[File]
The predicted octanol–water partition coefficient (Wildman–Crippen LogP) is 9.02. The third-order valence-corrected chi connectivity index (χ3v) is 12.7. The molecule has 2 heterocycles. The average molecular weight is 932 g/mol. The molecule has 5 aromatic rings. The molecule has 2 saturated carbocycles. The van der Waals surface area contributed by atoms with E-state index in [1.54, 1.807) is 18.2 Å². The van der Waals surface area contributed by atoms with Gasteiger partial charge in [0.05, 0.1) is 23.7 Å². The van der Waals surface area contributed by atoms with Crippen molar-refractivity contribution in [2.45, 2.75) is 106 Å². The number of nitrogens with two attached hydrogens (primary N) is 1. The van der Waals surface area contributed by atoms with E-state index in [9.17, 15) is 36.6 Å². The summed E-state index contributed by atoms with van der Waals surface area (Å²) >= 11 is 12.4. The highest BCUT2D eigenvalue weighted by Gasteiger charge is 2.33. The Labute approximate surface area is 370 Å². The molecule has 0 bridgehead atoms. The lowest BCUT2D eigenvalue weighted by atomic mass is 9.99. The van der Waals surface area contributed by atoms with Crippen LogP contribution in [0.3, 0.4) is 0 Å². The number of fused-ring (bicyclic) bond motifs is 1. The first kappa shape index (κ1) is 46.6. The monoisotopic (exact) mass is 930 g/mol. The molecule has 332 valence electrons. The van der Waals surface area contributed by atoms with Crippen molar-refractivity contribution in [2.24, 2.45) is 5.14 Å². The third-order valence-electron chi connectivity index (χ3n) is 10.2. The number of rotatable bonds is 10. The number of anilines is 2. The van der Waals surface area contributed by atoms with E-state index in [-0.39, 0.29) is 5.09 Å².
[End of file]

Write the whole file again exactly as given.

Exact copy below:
The predicted octanol–water partition coefficient (Wildman–Crippen LogP) is 9.02. The third-order valence-corrected chi connectivity index (χ3v) is 12.7. The molecule has 2 heterocycles. The average molecular weight is 932 g/mol. The molecule has 5 aromatic rings. The molecule has 2 saturated carbocycles. The van der Waals surface area contributed by atoms with E-state index in [1.54, 1.807) is 18.2 Å². The van der Waals surface area contributed by atoms with Gasteiger partial charge in [0.05, 0.1) is 23.7 Å². The van der Waals surface area contributed by atoms with Crippen molar-refractivity contribution in [2.45, 2.75) is 106 Å². The number of nitrogens with two attached hydrogens (primary N) is 1. The van der Waals surface area contributed by atoms with E-state index in [9.17, 15) is 36.6 Å². The summed E-state index contributed by atoms with van der Waals surface area (Å²) >= 11 is 12.4. The highest BCUT2D eigenvalue weighted by Gasteiger charge is 2.33. The Labute approximate surface area is 370 Å². The molecule has 0 bridgehead atoms. The lowest BCUT2D eigenvalue weighted by atomic mass is 9.99. The van der Waals surface area contributed by atoms with Crippen LogP contribution in [0.3, 0.4) is 0 Å². The number of fused-ring (bicyclic) bond motifs is 1. The first kappa shape index (κ1) is 46.6. The monoisotopic (exact) mass is 930 g/mol. The molecule has 332 valence electrons. The van der Waals surface area contributed by atoms with Crippen molar-refractivity contribution in [2.24, 2.45) is 5.14 Å². The third-order valence-electron chi connectivity index (χ3n) is 10.2. The number of rotatable bonds is 10. The number of anilines is 2. The van der Waals surface area contributed by atoms with E-state index in [-0.39, 0.29) is 5.09 Å².